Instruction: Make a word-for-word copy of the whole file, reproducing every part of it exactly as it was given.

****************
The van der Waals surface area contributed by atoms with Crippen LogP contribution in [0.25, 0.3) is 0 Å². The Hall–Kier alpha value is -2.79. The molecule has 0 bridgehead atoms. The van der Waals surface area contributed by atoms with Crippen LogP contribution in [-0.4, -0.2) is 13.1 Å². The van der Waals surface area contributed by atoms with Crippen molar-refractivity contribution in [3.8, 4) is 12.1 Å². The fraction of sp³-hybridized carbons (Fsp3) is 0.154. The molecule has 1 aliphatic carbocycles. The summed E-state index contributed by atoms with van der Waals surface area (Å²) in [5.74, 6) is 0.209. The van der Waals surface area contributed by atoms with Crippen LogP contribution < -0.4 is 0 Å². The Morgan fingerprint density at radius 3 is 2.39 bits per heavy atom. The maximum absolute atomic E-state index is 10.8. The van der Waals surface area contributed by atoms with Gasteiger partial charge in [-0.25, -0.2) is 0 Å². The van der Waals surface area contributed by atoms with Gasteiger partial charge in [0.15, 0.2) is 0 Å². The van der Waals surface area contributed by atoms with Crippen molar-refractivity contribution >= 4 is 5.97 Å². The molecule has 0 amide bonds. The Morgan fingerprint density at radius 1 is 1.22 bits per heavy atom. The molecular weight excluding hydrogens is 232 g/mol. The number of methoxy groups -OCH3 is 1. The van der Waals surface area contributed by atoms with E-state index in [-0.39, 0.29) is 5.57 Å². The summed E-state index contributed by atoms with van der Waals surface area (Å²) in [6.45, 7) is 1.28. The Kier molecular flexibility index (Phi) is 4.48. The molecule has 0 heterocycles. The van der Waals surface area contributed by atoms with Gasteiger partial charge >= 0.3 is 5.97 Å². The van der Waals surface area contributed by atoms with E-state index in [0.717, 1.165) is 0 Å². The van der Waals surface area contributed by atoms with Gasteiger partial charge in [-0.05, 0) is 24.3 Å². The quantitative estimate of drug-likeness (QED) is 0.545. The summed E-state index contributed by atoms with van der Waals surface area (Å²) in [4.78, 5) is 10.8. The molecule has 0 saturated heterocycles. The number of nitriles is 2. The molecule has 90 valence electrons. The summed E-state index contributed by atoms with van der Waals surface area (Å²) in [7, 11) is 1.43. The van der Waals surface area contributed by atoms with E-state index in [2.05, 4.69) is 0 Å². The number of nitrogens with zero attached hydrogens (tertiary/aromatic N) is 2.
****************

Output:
The van der Waals surface area contributed by atoms with Crippen LogP contribution in [0.25, 0.3) is 0 Å². The Hall–Kier alpha value is -2.79. The molecule has 0 bridgehead atoms. The van der Waals surface area contributed by atoms with Crippen LogP contribution in [-0.4, -0.2) is 13.1 Å². The van der Waals surface area contributed by atoms with Crippen molar-refractivity contribution in [3.8, 4) is 12.1 Å². The fraction of sp³-hybridized carbons (Fsp3) is 0.154. The molecule has 1 aliphatic carbocycles. The summed E-state index contributed by atoms with van der Waals surface area (Å²) in [5.74, 6) is 0.209. The van der Waals surface area contributed by atoms with Crippen LogP contribution < -0.4 is 0 Å². The Morgan fingerprint density at radius 3 is 2.39 bits per heavy atom. The maximum absolute atomic E-state index is 10.8. The van der Waals surface area contributed by atoms with Gasteiger partial charge in [-0.25, -0.2) is 0 Å². The van der Waals surface area contributed by atoms with Gasteiger partial charge in [0.15, 0.2) is 0 Å². The van der Waals surface area contributed by atoms with Crippen molar-refractivity contribution >= 4 is 5.97 Å². The molecule has 0 amide bonds. The Morgan fingerprint density at radius 1 is 1.22 bits per heavy atom. The molecular weight excluding hydrogens is 232 g/mol. The number of methoxy groups -OCH3 is 1. The van der Waals surface area contributed by atoms with E-state index in [-0.39, 0.29) is 5.57 Å². The summed E-state index contributed by atoms with van der Waals surface area (Å²) in [6.45, 7) is 1.28. The Kier molecular flexibility index (Phi) is 4.48. The molecule has 0 heterocycles. The van der Waals surface area contributed by atoms with Gasteiger partial charge >= 0.3 is 5.97 Å². The van der Waals surface area contributed by atoms with E-state index in [0.717, 1.165) is 0 Å². The van der Waals surface area contributed by atoms with Gasteiger partial charge in [-0.05, 0) is 24.3 Å². The quantitative estimate of drug-likeness (QED) is 0.545. The summed E-state index contributed by atoms with van der Waals surface area (Å²) in [4.78, 5) is 10.8. The molecule has 0 saturated heterocycles. The number of nitriles is 2. The molecule has 90 valence electrons. The summed E-state index contributed by atoms with van der Waals surface area (Å²) in [7, 11) is 1.43. The van der Waals surface area contributed by atoms with E-state index in [2.05, 4.69) is 0 Å². The number of nitrogens with zero attached hydrogens (tertiary/aromatic N) is 2.